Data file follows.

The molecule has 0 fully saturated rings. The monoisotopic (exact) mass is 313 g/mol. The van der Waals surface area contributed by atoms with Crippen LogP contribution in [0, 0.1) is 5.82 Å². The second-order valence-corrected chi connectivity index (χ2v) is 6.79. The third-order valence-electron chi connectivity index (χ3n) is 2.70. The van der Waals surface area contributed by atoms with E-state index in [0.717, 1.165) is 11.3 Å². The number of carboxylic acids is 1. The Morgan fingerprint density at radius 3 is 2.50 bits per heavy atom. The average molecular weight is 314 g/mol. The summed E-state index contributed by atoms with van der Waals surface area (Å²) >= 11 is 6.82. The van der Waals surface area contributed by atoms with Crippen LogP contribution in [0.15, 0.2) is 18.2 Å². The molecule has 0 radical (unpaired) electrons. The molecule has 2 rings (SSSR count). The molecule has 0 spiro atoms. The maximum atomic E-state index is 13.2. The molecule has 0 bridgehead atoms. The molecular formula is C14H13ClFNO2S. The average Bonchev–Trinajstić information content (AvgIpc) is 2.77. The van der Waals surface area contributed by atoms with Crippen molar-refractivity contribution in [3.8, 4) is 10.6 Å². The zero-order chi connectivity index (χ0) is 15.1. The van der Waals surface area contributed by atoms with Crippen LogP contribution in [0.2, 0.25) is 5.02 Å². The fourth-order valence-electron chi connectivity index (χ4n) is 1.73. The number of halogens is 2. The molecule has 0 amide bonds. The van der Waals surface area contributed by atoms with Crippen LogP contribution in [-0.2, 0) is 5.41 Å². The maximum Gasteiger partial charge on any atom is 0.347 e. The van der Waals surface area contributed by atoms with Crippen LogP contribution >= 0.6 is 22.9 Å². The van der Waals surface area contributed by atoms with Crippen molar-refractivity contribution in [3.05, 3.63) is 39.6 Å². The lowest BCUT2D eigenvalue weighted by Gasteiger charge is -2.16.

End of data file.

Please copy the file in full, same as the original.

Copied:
The molecule has 0 fully saturated rings. The monoisotopic (exact) mass is 313 g/mol. The van der Waals surface area contributed by atoms with Crippen LogP contribution in [0, 0.1) is 5.82 Å². The second-order valence-corrected chi connectivity index (χ2v) is 6.79. The third-order valence-electron chi connectivity index (χ3n) is 2.70. The van der Waals surface area contributed by atoms with E-state index in [0.717, 1.165) is 11.3 Å². The number of carboxylic acids is 1. The Morgan fingerprint density at radius 3 is 2.50 bits per heavy atom. The average molecular weight is 314 g/mol. The summed E-state index contributed by atoms with van der Waals surface area (Å²) >= 11 is 6.82. The van der Waals surface area contributed by atoms with Crippen LogP contribution in [0.15, 0.2) is 18.2 Å². The molecule has 0 radical (unpaired) electrons. The molecule has 2 rings (SSSR count). The molecule has 0 spiro atoms. The maximum atomic E-state index is 13.2. The molecule has 0 bridgehead atoms. The molecular formula is C14H13ClFNO2S. The average Bonchev–Trinajstić information content (AvgIpc) is 2.77. The van der Waals surface area contributed by atoms with Crippen molar-refractivity contribution in [3.8, 4) is 10.6 Å². The zero-order chi connectivity index (χ0) is 15.1. The van der Waals surface area contributed by atoms with Crippen LogP contribution in [0.2, 0.25) is 5.02 Å². The fourth-order valence-electron chi connectivity index (χ4n) is 1.73. The number of halogens is 2. The molecule has 0 amide bonds. The van der Waals surface area contributed by atoms with Crippen LogP contribution in [-0.2, 0) is 5.41 Å². The maximum Gasteiger partial charge on any atom is 0.347 e. The van der Waals surface area contributed by atoms with Crippen LogP contribution >= 0.6 is 22.9 Å². The van der Waals surface area contributed by atoms with Crippen molar-refractivity contribution in [3.05, 3.63) is 39.6 Å². The lowest BCUT2D eigenvalue weighted by Gasteiger charge is -2.16.